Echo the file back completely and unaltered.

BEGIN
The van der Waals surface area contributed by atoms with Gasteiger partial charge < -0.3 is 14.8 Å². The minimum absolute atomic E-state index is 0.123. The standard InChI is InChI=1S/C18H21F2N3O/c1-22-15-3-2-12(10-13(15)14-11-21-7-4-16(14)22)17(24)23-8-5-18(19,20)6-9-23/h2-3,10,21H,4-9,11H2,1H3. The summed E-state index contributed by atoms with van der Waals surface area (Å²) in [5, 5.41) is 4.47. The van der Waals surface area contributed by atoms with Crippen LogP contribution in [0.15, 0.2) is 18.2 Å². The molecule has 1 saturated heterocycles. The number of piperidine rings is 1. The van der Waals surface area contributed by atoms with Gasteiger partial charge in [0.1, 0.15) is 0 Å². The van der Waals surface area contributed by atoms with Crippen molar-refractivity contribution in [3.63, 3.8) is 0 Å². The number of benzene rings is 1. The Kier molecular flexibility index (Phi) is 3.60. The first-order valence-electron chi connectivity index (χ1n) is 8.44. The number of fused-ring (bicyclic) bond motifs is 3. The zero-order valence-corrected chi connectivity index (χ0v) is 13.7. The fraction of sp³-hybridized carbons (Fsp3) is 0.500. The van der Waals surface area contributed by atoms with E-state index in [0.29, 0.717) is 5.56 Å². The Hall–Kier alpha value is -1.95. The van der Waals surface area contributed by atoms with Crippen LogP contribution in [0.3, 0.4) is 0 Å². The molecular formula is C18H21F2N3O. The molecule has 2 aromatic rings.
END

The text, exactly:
The van der Waals surface area contributed by atoms with Gasteiger partial charge < -0.3 is 14.8 Å². The minimum absolute atomic E-state index is 0.123. The standard InChI is InChI=1S/C18H21F2N3O/c1-22-15-3-2-12(10-13(15)14-11-21-7-4-16(14)22)17(24)23-8-5-18(19,20)6-9-23/h2-3,10,21H,4-9,11H2,1H3. The summed E-state index contributed by atoms with van der Waals surface area (Å²) in [5, 5.41) is 4.47. The van der Waals surface area contributed by atoms with Crippen LogP contribution in [0.15, 0.2) is 18.2 Å². The molecule has 1 saturated heterocycles. The number of piperidine rings is 1. The van der Waals surface area contributed by atoms with Gasteiger partial charge in [0.1, 0.15) is 0 Å². The van der Waals surface area contributed by atoms with Crippen molar-refractivity contribution in [3.63, 3.8) is 0 Å². The number of benzene rings is 1. The Kier molecular flexibility index (Phi) is 3.60. The first-order valence-electron chi connectivity index (χ1n) is 8.44. The number of fused-ring (bicyclic) bond motifs is 3. The zero-order valence-corrected chi connectivity index (χ0v) is 13.7. The fraction of sp³-hybridized carbons (Fsp3) is 0.500. The van der Waals surface area contributed by atoms with E-state index in [0.29, 0.717) is 5.56 Å². The Hall–Kier alpha value is -1.95. The van der Waals surface area contributed by atoms with Crippen LogP contribution in [0.3, 0.4) is 0 Å². The molecular formula is C18H21F2N3O. The molecule has 2 aromatic rings.